Long Covid after “mild” infection is common, can be devastating and can last for a long time. Among the Long Covid syndromes are intense fatigue, brain fog, sleep difficulties, fevers, GI disturbances, mental and neuro syndromes such as anxiety and depression, headaches, along with heart damage and heart rate irregularities. In this 4th in this series on Long Covid, I will review the evidence that new onset diabetes can occur among patients who have had only mild Covid.
It might not be too much of a surprise to learn that people with very severe COVID-19 who were hospitalized or were in the intensive care unit have developed later diabetes. But the finding of diabetes after a mild infection was unexpected.
Two recent studies, one from Germany and the other from the United States, among others, drive home the point.
The German study looked at a cohort analysis from the “Disease Analyzer,” a national database from 1171 primary care physicians throughout Germany. The timeframe was March, 2020 to January, 2021, a time when few were vaccinated, and covered 8.8 million patients.
There were 35,865 individuals with documented COVID-19 during the study period. A control group with an equal number of individuals who had an acute upper respiratory infection (URI or “viral cold”) was matched for demographics and clinical characteristics. The two groups were similar for sex, age, health insurance index, month of COVID-19 or a URI and for comorbidities such as obesity, hypertension, hyperlipidemia, myocardial infarction and stroke. New onset diabetes was recorded from shortly after infection onset until July, 2021.
Type 2 diabetes, but not Type 1, was found to be increased among the Covid patients compared to the controls, 15.8 versus 12.3 per 1000 person years.
The graph above portrays the onset of diabetes over the 12 months observation period, the red line for those with a URI and the blue line for those with COVID-19. The absolute numbers are small but the difference, especially over time becomes clear.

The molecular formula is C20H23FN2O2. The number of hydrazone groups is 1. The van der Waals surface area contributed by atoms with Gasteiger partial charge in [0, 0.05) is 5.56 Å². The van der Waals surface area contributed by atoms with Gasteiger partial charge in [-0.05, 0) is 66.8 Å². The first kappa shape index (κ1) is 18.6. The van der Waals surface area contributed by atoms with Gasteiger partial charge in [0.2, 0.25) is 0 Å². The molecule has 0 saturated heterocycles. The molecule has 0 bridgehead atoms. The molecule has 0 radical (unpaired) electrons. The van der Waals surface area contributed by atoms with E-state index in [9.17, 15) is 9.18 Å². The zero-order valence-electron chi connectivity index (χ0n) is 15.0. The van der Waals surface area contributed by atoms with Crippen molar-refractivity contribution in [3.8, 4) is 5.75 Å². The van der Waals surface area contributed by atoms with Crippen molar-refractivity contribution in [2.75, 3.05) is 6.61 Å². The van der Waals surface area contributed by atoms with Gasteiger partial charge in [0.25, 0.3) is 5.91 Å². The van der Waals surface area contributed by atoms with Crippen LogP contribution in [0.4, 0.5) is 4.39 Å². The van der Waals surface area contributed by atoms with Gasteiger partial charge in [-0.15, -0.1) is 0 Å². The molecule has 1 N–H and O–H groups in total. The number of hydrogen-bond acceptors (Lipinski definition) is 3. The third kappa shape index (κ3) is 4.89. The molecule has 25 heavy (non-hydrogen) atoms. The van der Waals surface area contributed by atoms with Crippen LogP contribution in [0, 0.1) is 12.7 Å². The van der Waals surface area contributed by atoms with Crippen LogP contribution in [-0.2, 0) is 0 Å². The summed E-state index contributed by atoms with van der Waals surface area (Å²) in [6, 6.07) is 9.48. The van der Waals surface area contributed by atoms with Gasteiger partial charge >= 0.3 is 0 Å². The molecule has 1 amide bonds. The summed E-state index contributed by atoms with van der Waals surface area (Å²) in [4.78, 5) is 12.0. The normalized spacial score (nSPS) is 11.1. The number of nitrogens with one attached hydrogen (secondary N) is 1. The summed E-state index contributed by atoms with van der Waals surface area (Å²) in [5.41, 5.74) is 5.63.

The authors conclude that “COVID-19 confers an increased risk for Type 2 diabetes.”
The American study utilized the electronic medical record database of the Veterans Administration health system. They selected a cohort of about 181,000 individuals who had a positive test for Covid between March 1, 2020 and September 30, 2021 and who survived at least 30 days. They also created two control groups. The first or concurrent controls were about 4.2 million VA patients during the same timeframe and the second or historical controls were about 4.2 million veterans seen between March 1, 2018 and September 20, 2019, i.e., before the pandemic.
All of these individuals had no evidence of diabetes at the onset of the study period. The concurrent control group individuals had no positive tests for COVID-19 but it’s possible, in fact likely, that some had asymptomatic infection or were infected but never were seen in the VA system for their infection. All were followed for approximately one year. The numbers of individuals who developed diabetes were determined and compared between the Covid-19 patients and the two control groups.
All three groups were quite similar for multiple baseline characteristics. The average (but with wide ranges) age was about 61- 62 years, about three quarters were white, and 88% were male. The average BMI was 29. They were equally represented by blood pressure levels, cardiovascular disease, cerebrovascular disease, chronic lung disease, and dementia.
Taking the contemporary control group as a baseline, those who had COVID-19 had an excess of diabetes detected over the next 12 months.
Those individuals who at baseline had a higher diabetes risk score were substantially more likely to develop diabetes during those next 12 months. Diabetes onset was also more common among those who were greater than 65 years of age, those who had prediabetes as measured by HbA1c (a measure of blood sugar over time) and those with a BMI >30.
Those with more severe Covid-19 who were admitted to the hospital and those who were admitted to intensive care has substantially more diabetes develop than did those who had only mild Covid-19.
The risk for developing diabetes among the ~162,000 non-hospitalized individuals when considered as an excess burden above that of the concurrent control group was about eight per 1000 people at the end of 12 months. That may not sound like a big risk but it equates to about 1500 excess cases of diabetes among those not hospitalized with Covid, i.e., those with relatively mild Covid-19.
As the study authors noted, “Given the large and growing number of people infected with Covid-19…, these absolute numbers might translate into a substantial overall population level burden and could further strain an already overwhelmed healthcare system.”
These two reports demonstrate that diabetes is one more syndrome/disease that occurs after even mild Covid-19, another addition to the Long Covid pantheon. It is a reminder that even mild Covid-19 infection can lead to many later “Long Covid” syndromes and diseases. Patients and physicians need to be cognizant of the possibility that new onset diabetes might be related to prior Covid infection within the last year or so.